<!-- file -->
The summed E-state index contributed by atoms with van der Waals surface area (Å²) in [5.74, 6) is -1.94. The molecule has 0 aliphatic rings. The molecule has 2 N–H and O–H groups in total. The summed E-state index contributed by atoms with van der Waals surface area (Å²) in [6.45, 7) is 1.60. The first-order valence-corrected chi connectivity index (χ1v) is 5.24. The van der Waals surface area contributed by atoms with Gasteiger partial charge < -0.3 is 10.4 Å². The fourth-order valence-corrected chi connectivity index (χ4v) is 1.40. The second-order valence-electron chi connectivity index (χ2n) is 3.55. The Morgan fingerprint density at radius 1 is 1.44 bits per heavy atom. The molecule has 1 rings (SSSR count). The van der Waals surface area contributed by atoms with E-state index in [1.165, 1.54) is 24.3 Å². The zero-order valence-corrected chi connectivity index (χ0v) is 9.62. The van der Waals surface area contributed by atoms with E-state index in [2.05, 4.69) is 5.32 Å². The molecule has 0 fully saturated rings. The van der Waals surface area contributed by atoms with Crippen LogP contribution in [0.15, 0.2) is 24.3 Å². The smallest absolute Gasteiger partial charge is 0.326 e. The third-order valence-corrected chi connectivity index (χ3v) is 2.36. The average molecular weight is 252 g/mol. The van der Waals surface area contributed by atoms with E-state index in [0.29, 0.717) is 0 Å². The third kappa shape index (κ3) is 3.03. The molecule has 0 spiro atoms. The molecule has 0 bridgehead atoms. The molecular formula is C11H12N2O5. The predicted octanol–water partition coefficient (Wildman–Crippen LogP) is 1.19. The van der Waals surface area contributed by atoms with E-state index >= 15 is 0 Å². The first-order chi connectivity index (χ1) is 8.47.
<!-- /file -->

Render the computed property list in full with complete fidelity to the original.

The summed E-state index contributed by atoms with van der Waals surface area (Å²) in [5.74, 6) is -1.94. The molecule has 0 aliphatic rings. The molecule has 2 N–H and O–H groups in total. The summed E-state index contributed by atoms with van der Waals surface area (Å²) in [6.45, 7) is 1.60. The first-order valence-corrected chi connectivity index (χ1v) is 5.24. The van der Waals surface area contributed by atoms with Gasteiger partial charge < -0.3 is 10.4 Å². The fourth-order valence-corrected chi connectivity index (χ4v) is 1.40. The second-order valence-electron chi connectivity index (χ2n) is 3.55. The Morgan fingerprint density at radius 1 is 1.44 bits per heavy atom. The molecule has 1 rings (SSSR count). The van der Waals surface area contributed by atoms with E-state index in [1.165, 1.54) is 24.3 Å². The zero-order valence-corrected chi connectivity index (χ0v) is 9.62. The van der Waals surface area contributed by atoms with E-state index in [2.05, 4.69) is 5.32 Å². The molecule has 0 fully saturated rings. The van der Waals surface area contributed by atoms with Crippen LogP contribution in [0.15, 0.2) is 24.3 Å². The smallest absolute Gasteiger partial charge is 0.326 e. The third-order valence-corrected chi connectivity index (χ3v) is 2.36. The average molecular weight is 252 g/mol. The van der Waals surface area contributed by atoms with E-state index in [0.29, 0.717) is 0 Å². The third kappa shape index (κ3) is 3.03. The molecule has 0 spiro atoms. The molecule has 0 bridgehead atoms. The molecular formula is C11H12N2O5. The predicted octanol–water partition coefficient (Wildman–Crippen LogP) is 1.19. The van der Waals surface area contributed by atoms with E-state index >= 15 is 0 Å². The first-order chi connectivity index (χ1) is 8.47.